Sufficient time on design and planning.
Perimeter controls, such as silt fences and filter socks, can act as channels when not utilized correctly. To remedy this, more time should be spent in the design and planning phase. The drainage area must be properly calculated. Additional ESCs—such as Jhooks, diversions, and outlet sediment traps—can be used to accommodate large drainage areas.
Use of short pipeline sections.
Large-scale pipelines should be built to completion in short sections, thereby limiting the total area disturbed at any one time. The pipeline projects described here utilized a construction method that left very long stretches of the pipeline route with active construction areas. For example, trees were cleared along most of the routes, then the trenches were dug along most of the routes. ESCs were installed as work progressed, but very large areas were denuded at one time. Typical construction projects must stabilize open areas before moving to new areas; this same strategy should be applied to pipeline projects. This would allow attention to be given to a smaller disturbed area during intense storm events by staff and ensure controls are properly constructed and maintained. The extremely large construction sites also pose a challenge for regulatory agency inspectors.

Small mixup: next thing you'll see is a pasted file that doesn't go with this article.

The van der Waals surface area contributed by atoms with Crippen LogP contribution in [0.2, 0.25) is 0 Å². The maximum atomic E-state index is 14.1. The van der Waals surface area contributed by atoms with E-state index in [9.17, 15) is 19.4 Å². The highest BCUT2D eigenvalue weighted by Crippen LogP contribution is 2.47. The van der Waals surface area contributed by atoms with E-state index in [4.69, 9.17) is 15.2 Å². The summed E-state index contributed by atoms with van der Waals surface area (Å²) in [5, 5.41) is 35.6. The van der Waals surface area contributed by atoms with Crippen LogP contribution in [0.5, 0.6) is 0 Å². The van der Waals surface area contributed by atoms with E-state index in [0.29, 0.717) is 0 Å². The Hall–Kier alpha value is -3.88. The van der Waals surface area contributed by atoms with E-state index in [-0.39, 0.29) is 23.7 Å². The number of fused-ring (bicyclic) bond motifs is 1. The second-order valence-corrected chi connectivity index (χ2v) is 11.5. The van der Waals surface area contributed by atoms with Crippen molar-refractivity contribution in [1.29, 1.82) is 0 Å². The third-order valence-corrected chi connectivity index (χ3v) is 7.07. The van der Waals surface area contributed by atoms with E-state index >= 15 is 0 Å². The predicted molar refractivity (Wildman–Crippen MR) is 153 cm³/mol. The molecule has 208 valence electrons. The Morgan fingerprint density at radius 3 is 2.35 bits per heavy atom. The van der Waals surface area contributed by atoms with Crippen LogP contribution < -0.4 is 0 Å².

Lesson 6: Require geotechnical investigations and robust pre-impact monitoring before you have to make decisions about permit conditions or permit approval. In Minnesota the agencies did not require robust monitoring before construction started, so now they have no way to quantify the extent of environmental damage nor the permanence or impermanence of impacts. We implore you to treat each wetland and each stream as a valuable and unique system that deserves particular attention and understanding. “General permits” and blanket statements about hydrologic conditions are not appropriate for a project of this scale.
Lesson 7: Look for ways to build trust, not destroy trust. The trust between the public and its government is a valuable resource, and should be cared for as such.